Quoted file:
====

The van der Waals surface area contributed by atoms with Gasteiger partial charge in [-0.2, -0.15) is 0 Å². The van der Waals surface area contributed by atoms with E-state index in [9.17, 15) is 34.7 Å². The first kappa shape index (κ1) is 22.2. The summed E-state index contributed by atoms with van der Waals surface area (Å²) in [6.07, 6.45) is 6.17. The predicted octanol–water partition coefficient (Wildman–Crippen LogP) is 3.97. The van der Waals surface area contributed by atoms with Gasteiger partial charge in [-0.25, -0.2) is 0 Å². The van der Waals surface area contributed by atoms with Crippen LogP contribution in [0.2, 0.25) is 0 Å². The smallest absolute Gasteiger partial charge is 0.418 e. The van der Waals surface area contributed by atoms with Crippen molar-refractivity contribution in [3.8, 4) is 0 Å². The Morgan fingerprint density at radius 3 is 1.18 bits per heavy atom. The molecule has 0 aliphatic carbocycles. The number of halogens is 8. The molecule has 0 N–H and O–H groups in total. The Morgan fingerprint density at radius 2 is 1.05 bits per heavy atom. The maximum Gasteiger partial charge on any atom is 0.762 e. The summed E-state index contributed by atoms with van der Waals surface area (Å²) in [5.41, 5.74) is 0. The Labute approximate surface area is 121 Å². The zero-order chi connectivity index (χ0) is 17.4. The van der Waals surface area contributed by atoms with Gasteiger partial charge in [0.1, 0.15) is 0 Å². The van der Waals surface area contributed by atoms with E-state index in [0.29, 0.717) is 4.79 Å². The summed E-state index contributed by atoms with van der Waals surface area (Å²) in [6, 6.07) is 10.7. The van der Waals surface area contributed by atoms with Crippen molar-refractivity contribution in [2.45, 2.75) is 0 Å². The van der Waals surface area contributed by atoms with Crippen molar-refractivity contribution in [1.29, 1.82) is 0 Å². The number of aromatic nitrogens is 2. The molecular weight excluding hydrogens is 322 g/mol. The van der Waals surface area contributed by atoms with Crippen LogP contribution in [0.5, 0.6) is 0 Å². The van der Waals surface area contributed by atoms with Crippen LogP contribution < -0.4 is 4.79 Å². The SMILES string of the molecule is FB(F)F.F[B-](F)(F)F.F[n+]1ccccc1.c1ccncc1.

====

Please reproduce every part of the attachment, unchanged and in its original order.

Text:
The van der Waals surface area contributed by atoms with Gasteiger partial charge in [-0.2, -0.15) is 0 Å². The van der Waals surface area contributed by atoms with E-state index in [9.17, 15) is 34.7 Å². The first kappa shape index (κ1) is 22.2. The summed E-state index contributed by atoms with van der Waals surface area (Å²) in [6.07, 6.45) is 6.17. The predicted octanol–water partition coefficient (Wildman–Crippen LogP) is 3.97. The van der Waals surface area contributed by atoms with Gasteiger partial charge in [-0.25, -0.2) is 0 Å². The van der Waals surface area contributed by atoms with Crippen LogP contribution in [0.2, 0.25) is 0 Å². The smallest absolute Gasteiger partial charge is 0.418 e. The van der Waals surface area contributed by atoms with Crippen molar-refractivity contribution in [3.8, 4) is 0 Å². The Morgan fingerprint density at radius 3 is 1.18 bits per heavy atom. The molecule has 0 aliphatic carbocycles. The number of halogens is 8. The molecule has 0 N–H and O–H groups in total. The Morgan fingerprint density at radius 2 is 1.05 bits per heavy atom. The maximum Gasteiger partial charge on any atom is 0.762 e. The summed E-state index contributed by atoms with van der Waals surface area (Å²) in [5.41, 5.74) is 0. The Labute approximate surface area is 121 Å². The zero-order chi connectivity index (χ0) is 17.4. The van der Waals surface area contributed by atoms with Gasteiger partial charge in [0.1, 0.15) is 0 Å². The van der Waals surface area contributed by atoms with E-state index in [0.29, 0.717) is 4.79 Å². The summed E-state index contributed by atoms with van der Waals surface area (Å²) in [6, 6.07) is 10.7. The van der Waals surface area contributed by atoms with Crippen molar-refractivity contribution in [2.45, 2.75) is 0 Å². The van der Waals surface area contributed by atoms with Crippen molar-refractivity contribution in [1.29, 1.82) is 0 Å². The number of aromatic nitrogens is 2. The molecular weight excluding hydrogens is 322 g/mol. The van der Waals surface area contributed by atoms with Crippen LogP contribution in [0.5, 0.6) is 0 Å². The van der Waals surface area contributed by atoms with Crippen LogP contribution < -0.4 is 4.79 Å². The SMILES string of the molecule is FB(F)F.F[B-](F)(F)F.F[n+]1ccccc1.c1ccncc1.